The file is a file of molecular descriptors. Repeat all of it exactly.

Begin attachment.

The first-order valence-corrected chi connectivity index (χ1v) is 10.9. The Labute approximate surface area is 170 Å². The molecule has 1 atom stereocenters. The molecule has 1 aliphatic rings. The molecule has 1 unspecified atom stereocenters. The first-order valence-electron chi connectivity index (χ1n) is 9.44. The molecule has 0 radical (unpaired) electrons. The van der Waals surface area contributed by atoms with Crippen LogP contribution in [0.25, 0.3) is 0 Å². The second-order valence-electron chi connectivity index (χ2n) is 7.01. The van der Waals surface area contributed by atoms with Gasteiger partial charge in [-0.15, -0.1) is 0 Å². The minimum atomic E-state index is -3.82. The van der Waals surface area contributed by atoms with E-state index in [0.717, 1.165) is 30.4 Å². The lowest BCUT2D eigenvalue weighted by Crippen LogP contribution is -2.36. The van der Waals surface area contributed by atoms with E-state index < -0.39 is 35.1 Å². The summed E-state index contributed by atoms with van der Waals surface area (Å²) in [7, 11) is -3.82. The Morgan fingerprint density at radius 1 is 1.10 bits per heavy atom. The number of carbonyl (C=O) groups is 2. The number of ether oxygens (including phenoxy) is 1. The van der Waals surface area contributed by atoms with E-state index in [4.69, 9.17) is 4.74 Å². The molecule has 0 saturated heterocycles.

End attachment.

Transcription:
The first-order valence-corrected chi connectivity index (χ1v) is 10.9. The Labute approximate surface area is 170 Å². The molecule has 1 atom stereocenters. The molecule has 1 aliphatic rings. The molecule has 1 unspecified atom stereocenters. The first-order valence-electron chi connectivity index (χ1n) is 9.44. The molecule has 0 radical (unpaired) electrons. The van der Waals surface area contributed by atoms with Crippen LogP contribution in [0.25, 0.3) is 0 Å². The second-order valence-electron chi connectivity index (χ2n) is 7.01. The van der Waals surface area contributed by atoms with Gasteiger partial charge in [-0.15, -0.1) is 0 Å². The minimum atomic E-state index is -3.82. The van der Waals surface area contributed by atoms with E-state index in [0.717, 1.165) is 30.4 Å². The lowest BCUT2D eigenvalue weighted by Crippen LogP contribution is -2.36. The van der Waals surface area contributed by atoms with E-state index < -0.39 is 35.1 Å². The summed E-state index contributed by atoms with van der Waals surface area (Å²) in [7, 11) is -3.82. The Morgan fingerprint density at radius 1 is 1.10 bits per heavy atom. The number of carbonyl (C=O) groups is 2. The number of ether oxygens (including phenoxy) is 1. The van der Waals surface area contributed by atoms with E-state index in [4.69, 9.17) is 4.74 Å². The molecule has 0 saturated heterocycles.